Dr.Weiss is the Clinical Section Head of Imaging Informatics, Geisinger Health System, Danville, PA.He is also a member of the editorial board of this journal.
I am sitting in a mountain cabin on the Sunday after the RSNA annual meeting, recovering from another week of social and professional hyperstimulation. Snow from an early December storm covers the skylights, creating a subdued light that, sadly, is reminiscent of the PACS reading room to which I will be returning tomorrow. My reverie shifts to anxious anticipation as the peacefulness of the afternoon gives way to thoughts of the chaos of the clinical fray. A quick check of the online schedule--an innovation I have, until recently, happily done without for 20 years--tells me my assignment. I will be covering mammography tomorrow. I wonder how many days behind we are. Surely after the costly and time-consuming installation of full-field digital mammography in July, we must be better off than last year. Not so. The backlog is greater than ever, as radiologist efficiency has suffered in the stampede to soft-copy mammographic interpretation. Were we right to turn to this immature technology that has yet to demonstrate clinical benefit for all patient cohorts? Perhaps we made a tactical error in making the switch at this time.
As a recent shell-shocked refugee from a small private practice, many ask my opinion of the contrast with my current, more academic position in a much larger department. Small private practice, I reply, is dog-eat-dog, but in academics, it is the other way around. The timeless constant is the endless assembly-line supply of images waiting to be manufactured into a radiologic diagnosis. Radiologists have, to some extent, become the 21st century pieceworkers; we have supplanted the sartorial laborers of the Industrial Revolution, who were paid by how fast they could attach buttons and lace in dangerous and uncomfortable sweatshops. Some laborers of this era worked at home--eerily foreshadowing today's grid-working teleradiologists. We must be crazy to emulate this shameful period in history.
Just what is my specific beef with digital mammography? One word: workﬂow. Most, but not all, radiologists are reporting longer interpretation times for digital mammography versus film-screen mammography. In many ways, reading protocols are more sophisticated than their PACS cousins. However, they are often fully operable for only a specific vendor brand. In many enterprises, multiple vendors are used across a system because of complex political or economic reasons. Even if a single vendor is in use, outside studies for comparison or second interpretation are often not adequately accommodated.
Worklist functionality has also not kept pace. Digital mammography vendors seem to have learned little from the conventional PACS experience, even when the same manufacturer produces both systems. Better accommodations for multiple concurrent readers and more sophisticated filtering functions are required.
Conventional PACS vendors are still designing their software around the mouse and the hopelessly parachronistic computer keyboard. At least mammography vendors are taking a step forward in using an alternate user interface device. Yet this technology could also be improved with the inclusion of more user configurability. Not all navigation commands are currently available on these devices, which still require the distraction of a pulldown menu. This imperfect user interface remains in direct opposition to our primary goal of detecting subtle findings with minimal distraction. "Eyes-free image interpretation" should be the rallying cry of worker unity.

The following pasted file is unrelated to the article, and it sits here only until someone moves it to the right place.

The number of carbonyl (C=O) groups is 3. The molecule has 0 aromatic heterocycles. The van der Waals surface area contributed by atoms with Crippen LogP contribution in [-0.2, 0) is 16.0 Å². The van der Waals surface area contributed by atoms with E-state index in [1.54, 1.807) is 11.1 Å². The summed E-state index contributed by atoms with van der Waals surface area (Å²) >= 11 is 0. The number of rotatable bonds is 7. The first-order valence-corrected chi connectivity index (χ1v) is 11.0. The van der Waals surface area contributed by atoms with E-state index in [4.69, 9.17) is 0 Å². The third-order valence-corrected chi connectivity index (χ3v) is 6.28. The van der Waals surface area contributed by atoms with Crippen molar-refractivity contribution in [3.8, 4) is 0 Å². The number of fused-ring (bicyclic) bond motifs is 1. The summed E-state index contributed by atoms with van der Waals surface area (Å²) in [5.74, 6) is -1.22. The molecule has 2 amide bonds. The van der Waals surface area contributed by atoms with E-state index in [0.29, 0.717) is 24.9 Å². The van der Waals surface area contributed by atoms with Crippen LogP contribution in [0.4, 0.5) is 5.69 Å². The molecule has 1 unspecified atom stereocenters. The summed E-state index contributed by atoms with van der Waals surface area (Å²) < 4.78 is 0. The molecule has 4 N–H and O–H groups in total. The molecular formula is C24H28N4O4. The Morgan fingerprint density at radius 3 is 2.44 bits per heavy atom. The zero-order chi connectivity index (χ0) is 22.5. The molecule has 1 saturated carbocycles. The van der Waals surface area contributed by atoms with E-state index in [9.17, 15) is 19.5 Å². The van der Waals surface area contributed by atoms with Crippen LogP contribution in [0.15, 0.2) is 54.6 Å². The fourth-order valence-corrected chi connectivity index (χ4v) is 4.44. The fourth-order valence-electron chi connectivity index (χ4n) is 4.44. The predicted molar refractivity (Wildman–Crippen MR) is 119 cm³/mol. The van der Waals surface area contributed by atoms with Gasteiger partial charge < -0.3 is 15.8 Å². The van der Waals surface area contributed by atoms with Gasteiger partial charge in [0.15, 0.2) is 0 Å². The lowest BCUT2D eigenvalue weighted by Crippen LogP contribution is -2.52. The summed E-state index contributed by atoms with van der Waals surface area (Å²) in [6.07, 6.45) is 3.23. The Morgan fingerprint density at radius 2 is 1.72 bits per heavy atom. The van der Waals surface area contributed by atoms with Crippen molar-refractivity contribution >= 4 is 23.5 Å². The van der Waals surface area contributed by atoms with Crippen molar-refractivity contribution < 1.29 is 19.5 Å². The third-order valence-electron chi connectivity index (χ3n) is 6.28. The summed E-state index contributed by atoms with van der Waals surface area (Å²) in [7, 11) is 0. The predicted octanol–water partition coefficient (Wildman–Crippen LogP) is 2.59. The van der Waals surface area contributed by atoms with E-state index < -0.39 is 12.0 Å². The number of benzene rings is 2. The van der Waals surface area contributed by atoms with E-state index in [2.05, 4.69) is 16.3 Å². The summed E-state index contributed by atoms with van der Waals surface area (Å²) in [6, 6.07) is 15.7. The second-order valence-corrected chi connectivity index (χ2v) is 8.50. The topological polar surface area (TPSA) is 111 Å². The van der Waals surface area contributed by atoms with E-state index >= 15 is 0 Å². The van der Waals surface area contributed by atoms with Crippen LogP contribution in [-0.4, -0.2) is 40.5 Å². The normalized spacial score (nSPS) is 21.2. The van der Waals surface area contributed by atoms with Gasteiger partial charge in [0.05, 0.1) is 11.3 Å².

I reserve my most sulfurous resentment, however, for some of the specialty BI-RADS report-creation software. These have not kept pace with the current state-of-the-art reporting systems. With the decreased efficiency of soft-copy reading, it is even more important to minimize extraneous tasks at the workstation, and the majority of these relate to creating a report. The look-away time that some reporting systems require is simply unacceptable. Point-and-click technology must give way to hybrid reporting that combines speech recognition with the structure necessary for data tracking and patient notification. Moreover, this software must be fully integrated with the worklist and navigation features of digital mammography.
What was that? I'm certain I heard a mufﬂed crash through the drifting snow. A tree falling in the woods? No, it sounded more like one of our vendor advertisers hitting the ﬂoor. At the risk of being labeled a plodding Luddite, I should expand these thoughts.
No, we did not err in moving to this technology. After all, PACS in its infancy arguably suffered from similar detractions. The current ﬂaws in digital mammography workstations are not permanent; they are merely a self-limited case of adolescent acne. With guidance from IHE profiles, vendors will become more interoperable. Conventional PACS workstations are rapidly becoming suitable for digital mammography. Stereotactic biopsies and needle placements are now much faster, improving patient comfort as well as radiologist efficiency. Ultimately, integration with CAD findings should allow the automated creation of a full report needing only a single radiologist command for report approval and sign-off. In less than 2 years, we will have a markedly decreased dependence on old films or digitized prior studies, streamlining the now hybrid comparison process. Tissue equalization already makes subtle lesion detection in dense breast tissue easier. Tomosynthesis and stereoscopic viewing should further increase diagnostic accuracy. No, this is not an immature technology, but rather a simple case of taking one step back before two steps forward.Back To Top
Guest Editorial: What, are we nuts?. Appl Radiol.